In 1984, British journalist Arthur Stuart investigates the career of 1970s glam superstar Brian Slade, who was heavily influenced in his early years by hard-living and rebellious American singer Curt Wild.
Three intercut stories about outsiders, sex and violence. In "Hero," Richie, at age 7, kills his father and flies away. After the event, a documentary in cheesy lurid colors asks what ... See full summary »
1971: Glamrock explodes all over the world and challenges the seriousness within the flower power generation by means of glitter and brutal music. Brian Slade, a young rock star, inspires numerous teenage boys and girls to paint their nails and explore their own sexuality. In the end Slade destroys himself. Unable to escape the character role of "Maxwell Demon" that he created, he plots his own murder. When fans discover the murder is not real, his star falls abruptly and he is quickly forgotten about. 1984: Arthur, a journalist working for a New York newspaper, gets assigned the tenth anniversary story about the fake murder of Brian Slade. When Arthur was young and growing up in Manchester, he was more than a fan of Slade. Reluctantly he accepts the assignment and starts to investigate what happened to his old glamrock hero. Written by
The film was originally supposed to feature some of David Bowie's music, hence the title, which was a Bowie song from the 1970s; however, when Bowie learned that the script for the film was partially based on the unauthorized biographies "Stardust: The David Bowie Story" written by Henry Edwards and Tony Zanetta and "Backstage Passes" written by Bowie's ex-wife Angie Bowie, he threatened the producers with a lawsuit. Bowie's songs were, therefore, not used, and the script was partially re-written to avoid unnecessary resemblance between Bowie and the Bowie-style character Brian Slade. See more »
A closed-circuit TV camera housing appears outside the theater for Brian Slade's concert as the shot pans across a queue of fans early in the film. Such outdoor CCTV security and surveillance only became widespread in the mid-1980s, while that particular style of camera housing did not appear for some time after that. See more »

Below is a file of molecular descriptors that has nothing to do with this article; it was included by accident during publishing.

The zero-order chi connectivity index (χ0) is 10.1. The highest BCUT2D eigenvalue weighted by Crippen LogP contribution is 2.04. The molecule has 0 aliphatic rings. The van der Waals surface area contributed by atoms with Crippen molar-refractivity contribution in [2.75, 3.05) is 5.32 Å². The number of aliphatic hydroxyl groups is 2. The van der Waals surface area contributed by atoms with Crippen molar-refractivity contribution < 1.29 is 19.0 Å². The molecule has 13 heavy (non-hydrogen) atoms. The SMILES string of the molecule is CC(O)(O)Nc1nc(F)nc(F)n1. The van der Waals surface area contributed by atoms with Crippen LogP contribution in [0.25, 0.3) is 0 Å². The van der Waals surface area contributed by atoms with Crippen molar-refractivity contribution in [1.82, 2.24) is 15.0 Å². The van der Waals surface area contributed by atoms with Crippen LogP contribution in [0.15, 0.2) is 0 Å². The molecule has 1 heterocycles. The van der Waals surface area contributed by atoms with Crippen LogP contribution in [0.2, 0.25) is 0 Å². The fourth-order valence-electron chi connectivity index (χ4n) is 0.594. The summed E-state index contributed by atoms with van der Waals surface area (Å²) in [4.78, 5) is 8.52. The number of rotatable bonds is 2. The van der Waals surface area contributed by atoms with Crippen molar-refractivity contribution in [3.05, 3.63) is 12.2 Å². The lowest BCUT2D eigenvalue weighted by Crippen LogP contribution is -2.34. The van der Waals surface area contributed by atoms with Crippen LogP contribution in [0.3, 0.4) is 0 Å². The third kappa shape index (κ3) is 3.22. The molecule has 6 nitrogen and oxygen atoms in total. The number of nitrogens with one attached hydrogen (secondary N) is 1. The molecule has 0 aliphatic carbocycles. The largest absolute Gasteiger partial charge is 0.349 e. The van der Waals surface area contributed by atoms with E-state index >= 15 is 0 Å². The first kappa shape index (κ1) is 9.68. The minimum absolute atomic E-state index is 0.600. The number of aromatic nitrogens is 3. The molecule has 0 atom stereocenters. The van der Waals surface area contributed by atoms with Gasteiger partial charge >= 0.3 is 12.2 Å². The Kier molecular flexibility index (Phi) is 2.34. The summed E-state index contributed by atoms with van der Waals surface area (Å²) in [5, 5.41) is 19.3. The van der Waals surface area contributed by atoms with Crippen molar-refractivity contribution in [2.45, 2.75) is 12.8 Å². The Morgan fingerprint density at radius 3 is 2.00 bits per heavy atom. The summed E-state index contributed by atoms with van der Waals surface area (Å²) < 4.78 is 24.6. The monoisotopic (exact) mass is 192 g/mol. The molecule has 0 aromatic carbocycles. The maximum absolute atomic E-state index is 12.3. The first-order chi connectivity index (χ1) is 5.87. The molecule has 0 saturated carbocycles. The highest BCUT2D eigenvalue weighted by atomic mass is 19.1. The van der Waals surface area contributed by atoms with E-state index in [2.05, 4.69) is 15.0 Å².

[sitting in cafe with Jack Fairy talking about Brian]
I dunno... I dunno. It got too big I guess, too... got too... schizold, you know? I mean, he thought he fuckin' WAS Maxwell Demon in the end, you know? And Maxwell Demon, he thought he was God.
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Even if I didn't think this movie was fantastic (which I do), I would have to be impressed with the incorporation of Oscar Wilde, his fascination with the decadence of pop culture, and his brilliant philosophies concerning art.
At the end of the film, when Arthur Stuart sits to have a drink with Curt Wylde (Oh look! A play on Oscar!, Wylde looks up and tells him that, "The true artist creates beautiful things, and puts none of his own life into them". This is one of the several scenes in which Oscar Wilde is referenced subtly, seamlessly and beautifully.
Curt is not simply Iggy Pop. He is Oscar Wilde. He is the true artist of the crowd, because he creates music without using the art as a form of autobiography.
Brian Slade is Dorian Gray. He invests all of his persona into the public, and into his songs, trapping himself in an expectation. The alter-ego Maxwell Demon is eternal youth. It is the embodiment of Slade in a single moment. Unfortunately, he traps himself, and leaves no room for growth. The shooting accomplishes two things. Slade arranging this pseudo-murder is Dorian gray destroying his portrait. At first Dorian was intrigued, even excited by the changes he saw in the painting. Then it began to wear on him. So with Slade/ Demon. The hoax liberates Slade the way death does Gray. Also, This secures Maxwell Demon a place in history. Brian Slade was a pop-star who was too controversial and too personally naked in his work to have any real longevity. The hype would have faded, and if he changed or grew as a person, that would have meant changing everything about his art (as they were so interlocked) and would have led to cries of "sell out". Either way, he would have faded out and been likely forgotten (the way Britney Spears will hopefully do one day). By enacting this faux death, Slade guarantees Maxwell Demon some form of eternal youth, trading in his career to do so (selling his soul).
There's more, as well. Jerry Devine, for instance, is Lord Henry. Mandy is Sybil Vane. They aren't exact, of course, and there are other veins running through them that make them unique, but one can see the influence.
Beautifully done, and a well paid tribute to the genius of Oscar Wilde!
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